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Rapid Response Team: 0800 559 3500
Switchboard: +44 (0)203 947 1539
Rapid Response Team: 0800 559 3500
Switchboard: +44 (0)203 947 1539

Proposed legal reform regarding digital assets

Author: Syedur Rahman  8 August 2022
2 min read

The recognition and protection of digital assets could be subject to reform. The Law Commission of England and Wales has proposed a number of changes and has asked legal experts, technologists and digital assets users to contribute to a consultation paper.

The Commission’s action is a reflection of the constantly evolving and developing digital asset environment, which includes the likes of cryptocurrency and NFTs.

The Law Commission acknowledges the increasingly important role of digital assets in the modern world. As a result, it believes certain changes to legislation are required to ensure the protection and recognition of such assets, maximise their potential and protect the rights of those who use them.

Data Objects

The Law Commission’s main recommendation is the creation of a category of personal property that would be in addition to the traditional concepts of things in possession (any object that the law considers capable of possession) and things in action (rights asserted by taking legal action or proceedings, such as shares in a company). The Law Commission has stated that digital assets do not fit neatly into either of the existing common law categories – so it is proposing the new category of data objects.

In order to be classed as a data object, the Law Commission proposes that something must:

  1. Be composed of data represented in an electronic medium, including in the form of computer code, electronic, digital or analogue signals.
  2. Exist independently of persons and of the legal system.
  3. Be "rivalrous" - meaning that the use of the resource by one person necessarily prejudices the ability of others to make equivalent use of it at the same time.


Another notable aspect of the Law Commission’s paper is its view on the issue of transfer of data objects. The Law Commission is of the view that the distributed ledger does not necessarily constitute a record of legal title to a crypto token. It believes it is a factual record.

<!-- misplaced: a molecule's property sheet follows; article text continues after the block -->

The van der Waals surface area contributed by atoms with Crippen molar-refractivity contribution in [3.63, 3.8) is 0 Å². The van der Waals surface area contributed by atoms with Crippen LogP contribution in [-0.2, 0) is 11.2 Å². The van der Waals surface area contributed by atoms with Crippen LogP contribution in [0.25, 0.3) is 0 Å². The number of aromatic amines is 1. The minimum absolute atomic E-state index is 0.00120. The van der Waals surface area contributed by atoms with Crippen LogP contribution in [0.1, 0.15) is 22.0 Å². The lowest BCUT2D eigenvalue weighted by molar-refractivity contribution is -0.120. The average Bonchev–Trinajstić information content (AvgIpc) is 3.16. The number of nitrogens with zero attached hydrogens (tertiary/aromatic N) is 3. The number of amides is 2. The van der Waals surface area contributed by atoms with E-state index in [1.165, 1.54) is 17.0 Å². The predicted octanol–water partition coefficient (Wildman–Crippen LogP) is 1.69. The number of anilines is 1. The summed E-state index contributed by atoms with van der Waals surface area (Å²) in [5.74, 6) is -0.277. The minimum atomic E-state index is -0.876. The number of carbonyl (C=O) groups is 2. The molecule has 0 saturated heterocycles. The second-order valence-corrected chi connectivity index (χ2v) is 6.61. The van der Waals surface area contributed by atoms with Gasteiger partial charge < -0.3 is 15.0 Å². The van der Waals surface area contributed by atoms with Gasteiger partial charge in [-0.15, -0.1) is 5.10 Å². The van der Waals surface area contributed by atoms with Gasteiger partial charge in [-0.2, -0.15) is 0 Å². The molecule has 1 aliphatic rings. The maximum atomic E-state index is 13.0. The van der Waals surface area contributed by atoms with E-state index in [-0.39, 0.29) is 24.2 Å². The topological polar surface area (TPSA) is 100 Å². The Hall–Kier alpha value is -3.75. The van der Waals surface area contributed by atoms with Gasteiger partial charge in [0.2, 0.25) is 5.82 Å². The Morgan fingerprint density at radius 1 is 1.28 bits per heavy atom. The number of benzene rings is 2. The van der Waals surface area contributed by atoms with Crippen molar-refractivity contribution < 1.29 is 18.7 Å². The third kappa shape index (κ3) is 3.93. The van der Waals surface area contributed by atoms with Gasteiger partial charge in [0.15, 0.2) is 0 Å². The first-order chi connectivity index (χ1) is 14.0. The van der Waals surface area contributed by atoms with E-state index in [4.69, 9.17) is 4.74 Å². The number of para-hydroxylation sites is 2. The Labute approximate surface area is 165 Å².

The Commission has provisionally concluded that the current provisions on transfers of a title can also apply to on-chain transactions, even in cases where it results in creation of a new, modified or related crypto token. The Commission’s paper recommends that there should be an explicit clarification that the common law defence of ‘equity’s darling’ should apply to crypto transactions.

Another important issue the Law Commission has considered is collateral agreements in respect of crypto tokens. In recent years we have seen crypto tokens increasingly used as collateral. The Law Commission acknowledges that the use of Financial Collateral Arrangements Regulations - even with respect to established financial markets - can be rather problematic. In its view, two new frameworks could address the issue of collateral agreements in respect of crypto tokens:

  1. To cover 'off-chain' crypto token collateral arrangements where the crypto token entitlements are represented by traditional book entries in a register.
  2. To cover 'on-chain' collateral arrangements that rely on technical features of the network in which the collateral is created.
  3. The consultation closes on 4th November 2022.
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Syedur Rahman is known for his in-depth experience of serious fraud, white-collar crime and serious crime cases, as well as his expertise in worldwide asset tracing and recovery, international arbitration, civil recovery, cryptocurrency and high-stakes commercial disputes.

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